First she talks about obedience from her perspective as a German, and I think that many of us in the United States should share such a shame as we are complicit in even more atrocities than the Germans ever were.
In public schools all across the United States students are taught to get up and stand in a line when the bell rings. They raise one finger to go to the toilet, two if they want to say something. (I can teach my dog more complex tricks than that.) The public school system does not prepare children to become thinking members of society, it prepares them for one of two things: obedience or prison. (Or leave, of course.)
But I see how they also set me up for a type of thinking that I would later have to abandon.
I eventually found the Episcopalians and that was a happy home for me for many years. As Soelle describes, it was less authoritarian and more humanistic. Episcopalians are not known for their obedience. Of course, not many of them disobey either. They are a tepid lot, and that suited me just fine. Obedience and disobedience aren't real issues in TEC. You work out your own salvation with fear and trembling. The church may or may not provide some guidance on that, and they offer the liturgy as a structure for you. But you're pretty much on your own. As it should be.
On the rare occasions where I found obedience an issue it only involved clergy, never laity, and there was capitulation, no real question about whether or not to obey. Mostly I've seen it used as a reason: "Well, I am under orders..." And later it will be used as an excuse, "Well, I was under orders..." Of course the ordination process weeds out any candidate who is not desperate for the approval of others and willing to do anything to get it. So they "obey" quite nicely. That is one of the ways that authoritarianism has been a hold-over even in the more progressive or humanitarian churches.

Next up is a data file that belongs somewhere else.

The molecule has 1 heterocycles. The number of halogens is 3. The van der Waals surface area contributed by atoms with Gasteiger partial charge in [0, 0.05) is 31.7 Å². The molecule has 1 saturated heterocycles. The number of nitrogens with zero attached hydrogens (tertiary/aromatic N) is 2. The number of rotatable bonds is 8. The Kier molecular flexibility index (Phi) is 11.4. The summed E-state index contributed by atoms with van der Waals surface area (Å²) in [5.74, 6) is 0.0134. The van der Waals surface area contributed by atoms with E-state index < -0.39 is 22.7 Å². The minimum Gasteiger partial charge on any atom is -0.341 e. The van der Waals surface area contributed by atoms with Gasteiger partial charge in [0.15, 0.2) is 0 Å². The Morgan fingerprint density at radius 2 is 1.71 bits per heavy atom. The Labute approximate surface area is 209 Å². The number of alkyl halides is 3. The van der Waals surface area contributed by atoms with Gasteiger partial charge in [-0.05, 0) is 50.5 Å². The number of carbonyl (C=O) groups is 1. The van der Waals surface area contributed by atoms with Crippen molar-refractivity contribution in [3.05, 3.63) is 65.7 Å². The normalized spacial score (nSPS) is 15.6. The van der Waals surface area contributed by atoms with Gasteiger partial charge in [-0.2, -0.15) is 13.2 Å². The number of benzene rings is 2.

I was conditioned to be a compliant heterosexual woman. My mother even gave me tips on complementing a man. I was dressed in the finest petticoats and pinafores money could buy. Oh, and the patent leather shoes and socks with the lace. I had pretty little girl handbags and I knew the proper way for a lady to get in and out of a car. I waited for the gentleman to pull out my chair for me at dinner, and I smiled at all the right moments. By age six I was programmed for success as a Stepford wife.
Of course, we see how that worked out. For those of you who don't know, I didn't turn out that way.
I thought we had some very good material this week and I have lots more thinking to do. Thanks for your comments. I always find a way to read them all even if I don't respond.
With time to spare,